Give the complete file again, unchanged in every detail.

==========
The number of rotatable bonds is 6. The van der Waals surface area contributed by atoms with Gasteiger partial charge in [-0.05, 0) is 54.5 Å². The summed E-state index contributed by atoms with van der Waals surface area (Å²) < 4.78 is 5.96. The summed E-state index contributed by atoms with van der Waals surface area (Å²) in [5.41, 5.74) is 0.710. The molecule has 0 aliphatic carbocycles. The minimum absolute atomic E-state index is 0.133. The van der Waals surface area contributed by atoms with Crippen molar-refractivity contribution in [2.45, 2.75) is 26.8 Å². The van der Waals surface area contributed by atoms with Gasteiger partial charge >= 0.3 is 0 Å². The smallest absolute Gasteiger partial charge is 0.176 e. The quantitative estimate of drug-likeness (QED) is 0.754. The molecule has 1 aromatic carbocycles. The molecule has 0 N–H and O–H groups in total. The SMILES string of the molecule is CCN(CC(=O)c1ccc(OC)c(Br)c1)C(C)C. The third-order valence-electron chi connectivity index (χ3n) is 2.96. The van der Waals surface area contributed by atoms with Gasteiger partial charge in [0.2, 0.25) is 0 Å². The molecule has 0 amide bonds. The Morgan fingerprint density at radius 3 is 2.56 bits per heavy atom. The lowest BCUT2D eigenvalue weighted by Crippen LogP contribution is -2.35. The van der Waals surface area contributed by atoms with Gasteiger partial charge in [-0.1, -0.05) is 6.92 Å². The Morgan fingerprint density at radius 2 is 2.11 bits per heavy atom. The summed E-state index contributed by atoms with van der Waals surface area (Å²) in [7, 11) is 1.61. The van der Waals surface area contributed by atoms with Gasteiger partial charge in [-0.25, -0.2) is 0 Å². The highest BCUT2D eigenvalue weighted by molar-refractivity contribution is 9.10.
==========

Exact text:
The number of rotatable bonds is 6. The van der Waals surface area contributed by atoms with Gasteiger partial charge in [-0.05, 0) is 54.5 Å². The summed E-state index contributed by atoms with van der Waals surface area (Å²) < 4.78 is 5.96. The summed E-state index contributed by atoms with van der Waals surface area (Å²) in [5.41, 5.74) is 0.710. The molecule has 0 aliphatic carbocycles. The minimum absolute atomic E-state index is 0.133. The van der Waals surface area contributed by atoms with Crippen molar-refractivity contribution in [2.45, 2.75) is 26.8 Å². The van der Waals surface area contributed by atoms with Gasteiger partial charge >= 0.3 is 0 Å². The smallest absolute Gasteiger partial charge is 0.176 e. The quantitative estimate of drug-likeness (QED) is 0.754. The molecule has 1 aromatic carbocycles. The molecule has 0 N–H and O–H groups in total. The SMILES string of the molecule is CCN(CC(=O)c1ccc(OC)c(Br)c1)C(C)C. The third-order valence-electron chi connectivity index (χ3n) is 2.96. The van der Waals surface area contributed by atoms with Gasteiger partial charge in [0.2, 0.25) is 0 Å². The molecule has 0 amide bonds. The Morgan fingerprint density at radius 3 is 2.56 bits per heavy atom. The lowest BCUT2D eigenvalue weighted by Crippen LogP contribution is -2.35. The van der Waals surface area contributed by atoms with Gasteiger partial charge in [-0.1, -0.05) is 6.92 Å². The Morgan fingerprint density at radius 2 is 2.11 bits per heavy atom. The summed E-state index contributed by atoms with van der Waals surface area (Å²) in [7, 11) is 1.61. The van der Waals surface area contributed by atoms with Gasteiger partial charge in [-0.25, -0.2) is 0 Å². The highest BCUT2D eigenvalue weighted by molar-refractivity contribution is 9.10.